Foot Pain & Your Golf Swing - Triad Foot Center

Is Foot Pain Killing Your PGA-Worthy Golf Swing?

iStock_000002725875MediumThe weather has been gorgeous, which means you’ve likely been hitting the green with your guy friends for a little practice on your swing.

Once you got up to the tee, you took your stance and started to swing. All of a sudden, you felt a sharp pain in your big toe, heel, and ball of your foot. There goes your chance at a birdie! Foot pain is ruining your golf game!

You may have shaken this pinch of pain off a time or two, but you are now starting to realize that your foot pain is really affecting your golf game.

Foot pain is not uncommon among golf enthusiasts, who put a lot of pressure on their feet and ankles while attempting that PGA-worthy swing. Here are three common foot conditions afflicting golfers and their game:

  • Neuromas:A neuroma is a benign thickening of a nerve between the toes that usually results in radiating pain toward the ends of the toes or even up the foot and leg. Though neuromas can be found along any nerve, they tend to have a predilection for the area between the third and fourth toes. As you transfer weight from one foot to the other while swinging your club, it can compress or irritate a neuroma, which results in significant pain.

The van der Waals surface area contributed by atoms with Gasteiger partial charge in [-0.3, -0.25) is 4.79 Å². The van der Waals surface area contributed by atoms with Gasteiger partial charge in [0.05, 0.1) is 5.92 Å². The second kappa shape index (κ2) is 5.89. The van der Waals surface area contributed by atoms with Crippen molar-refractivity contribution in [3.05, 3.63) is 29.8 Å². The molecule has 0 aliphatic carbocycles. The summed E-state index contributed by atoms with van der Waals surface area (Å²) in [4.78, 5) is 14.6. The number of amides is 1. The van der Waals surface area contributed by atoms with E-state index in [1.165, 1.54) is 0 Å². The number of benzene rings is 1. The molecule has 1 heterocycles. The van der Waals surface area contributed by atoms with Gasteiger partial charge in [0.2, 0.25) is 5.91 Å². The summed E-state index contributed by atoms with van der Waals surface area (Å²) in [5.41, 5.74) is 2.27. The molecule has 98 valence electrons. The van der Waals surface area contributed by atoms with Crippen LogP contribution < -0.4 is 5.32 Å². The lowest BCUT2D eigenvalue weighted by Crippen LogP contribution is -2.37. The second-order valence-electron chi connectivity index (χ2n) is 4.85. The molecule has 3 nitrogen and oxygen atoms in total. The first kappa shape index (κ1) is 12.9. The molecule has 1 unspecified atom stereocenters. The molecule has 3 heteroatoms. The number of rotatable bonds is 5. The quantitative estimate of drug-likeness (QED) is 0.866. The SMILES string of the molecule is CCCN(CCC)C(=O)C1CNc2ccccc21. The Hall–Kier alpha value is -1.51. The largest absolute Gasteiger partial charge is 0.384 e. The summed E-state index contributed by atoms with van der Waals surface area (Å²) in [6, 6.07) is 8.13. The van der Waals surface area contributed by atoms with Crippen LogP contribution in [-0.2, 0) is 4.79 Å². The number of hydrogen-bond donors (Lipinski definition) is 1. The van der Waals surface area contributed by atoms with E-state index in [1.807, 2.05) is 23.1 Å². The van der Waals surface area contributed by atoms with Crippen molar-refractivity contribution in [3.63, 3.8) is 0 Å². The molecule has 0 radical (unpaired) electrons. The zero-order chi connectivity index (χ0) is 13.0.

• Arthritis: This condition can result in pain in the joint of the big toe and can certainly hinder your golf swing.
  • Heel Pain: Heel pain, also known as plantar fasciitis, is caused by inflammation in the band of tissue connecting from your heel to the ball of your foot. Heel pain is not only uncomfortable when trying to hit the ball, but in daily life as well.

Don’t let foot pain interfere with the things you love to do the most. There are ways to alleviate your pain by speaking to a podiatrist at Triad Foot Center, who can help you get you back on your feet and hitting the green again.

To make an appointment with one of the podiatrists at Triad Foot Center call 336-375-6990 or visit to request an appointment.

Disclaimer: The information and other content provided in our blogs, videos, or in any other content or linked materials are not intended and should not be construed as medical advice, nor is the information a substitute for professional medical expertise or treatment. For a full disclaimer, please click here.